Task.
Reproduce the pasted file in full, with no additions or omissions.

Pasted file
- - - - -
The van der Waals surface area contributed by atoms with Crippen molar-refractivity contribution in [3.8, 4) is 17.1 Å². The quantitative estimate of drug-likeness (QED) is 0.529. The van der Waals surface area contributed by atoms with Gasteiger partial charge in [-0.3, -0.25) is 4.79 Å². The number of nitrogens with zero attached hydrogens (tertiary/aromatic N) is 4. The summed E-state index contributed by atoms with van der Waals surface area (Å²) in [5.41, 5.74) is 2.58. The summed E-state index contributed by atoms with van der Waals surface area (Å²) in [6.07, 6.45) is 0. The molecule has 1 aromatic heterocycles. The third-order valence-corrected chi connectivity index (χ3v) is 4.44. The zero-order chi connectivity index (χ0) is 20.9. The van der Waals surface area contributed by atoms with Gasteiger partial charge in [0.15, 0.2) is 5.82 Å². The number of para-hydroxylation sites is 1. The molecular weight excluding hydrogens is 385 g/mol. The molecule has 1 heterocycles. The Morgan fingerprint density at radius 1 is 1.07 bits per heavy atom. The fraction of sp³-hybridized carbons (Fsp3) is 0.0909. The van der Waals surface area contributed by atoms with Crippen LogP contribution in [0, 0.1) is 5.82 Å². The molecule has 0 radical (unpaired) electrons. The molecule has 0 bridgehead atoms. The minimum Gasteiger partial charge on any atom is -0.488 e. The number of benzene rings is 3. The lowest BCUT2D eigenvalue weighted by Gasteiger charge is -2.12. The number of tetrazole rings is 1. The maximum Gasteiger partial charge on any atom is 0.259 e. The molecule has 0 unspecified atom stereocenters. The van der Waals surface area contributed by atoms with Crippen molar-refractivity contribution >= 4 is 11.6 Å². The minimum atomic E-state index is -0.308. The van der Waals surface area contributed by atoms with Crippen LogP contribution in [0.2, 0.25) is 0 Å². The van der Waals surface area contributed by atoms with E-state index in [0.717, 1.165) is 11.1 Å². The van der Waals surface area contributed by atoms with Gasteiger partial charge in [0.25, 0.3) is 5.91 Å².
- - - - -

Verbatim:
The van der Waals surface area contributed by atoms with Crippen molar-refractivity contribution in [3.8, 4) is 17.1 Å². The quantitative estimate of drug-likeness (QED) is 0.529. The van der Waals surface area contributed by atoms with Gasteiger partial charge in [-0.3, -0.25) is 4.79 Å². The number of nitrogens with zero attached hydrogens (tertiary/aromatic N) is 4. The summed E-state index contributed by atoms with van der Waals surface area (Å²) in [5.41, 5.74) is 2.58. The summed E-state index contributed by atoms with van der Waals surface area (Å²) in [6.07, 6.45) is 0. The molecule has 1 aromatic heterocycles. The third-order valence-corrected chi connectivity index (χ3v) is 4.44. The zero-order chi connectivity index (χ0) is 20.9. The van der Waals surface area contributed by atoms with Gasteiger partial charge in [0.15, 0.2) is 5.82 Å². The number of para-hydroxylation sites is 1. The molecular weight excluding hydrogens is 385 g/mol. The molecule has 1 heterocycles. The Morgan fingerprint density at radius 1 is 1.07 bits per heavy atom. The fraction of sp³-hybridized carbons (Fsp3) is 0.0909. The van der Waals surface area contributed by atoms with Crippen LogP contribution in [0, 0.1) is 5.82 Å². The molecule has 0 radical (unpaired) electrons. The molecule has 0 bridgehead atoms. The minimum Gasteiger partial charge on any atom is -0.488 e. The number of benzene rings is 3. The lowest BCUT2D eigenvalue weighted by Gasteiger charge is -2.12. The number of tetrazole rings is 1. The maximum Gasteiger partial charge on any atom is 0.259 e. The molecule has 0 unspecified atom stereocenters. The van der Waals surface area contributed by atoms with Crippen molar-refractivity contribution >= 4 is 11.6 Å². The minimum atomic E-state index is -0.308. The van der Waals surface area contributed by atoms with Crippen LogP contribution in [0.2, 0.25) is 0 Å². The van der Waals surface area contributed by atoms with E-state index in [0.717, 1.165) is 11.1 Å². The van der Waals surface area contributed by atoms with Gasteiger partial charge in [0.25, 0.3) is 5.91 Å².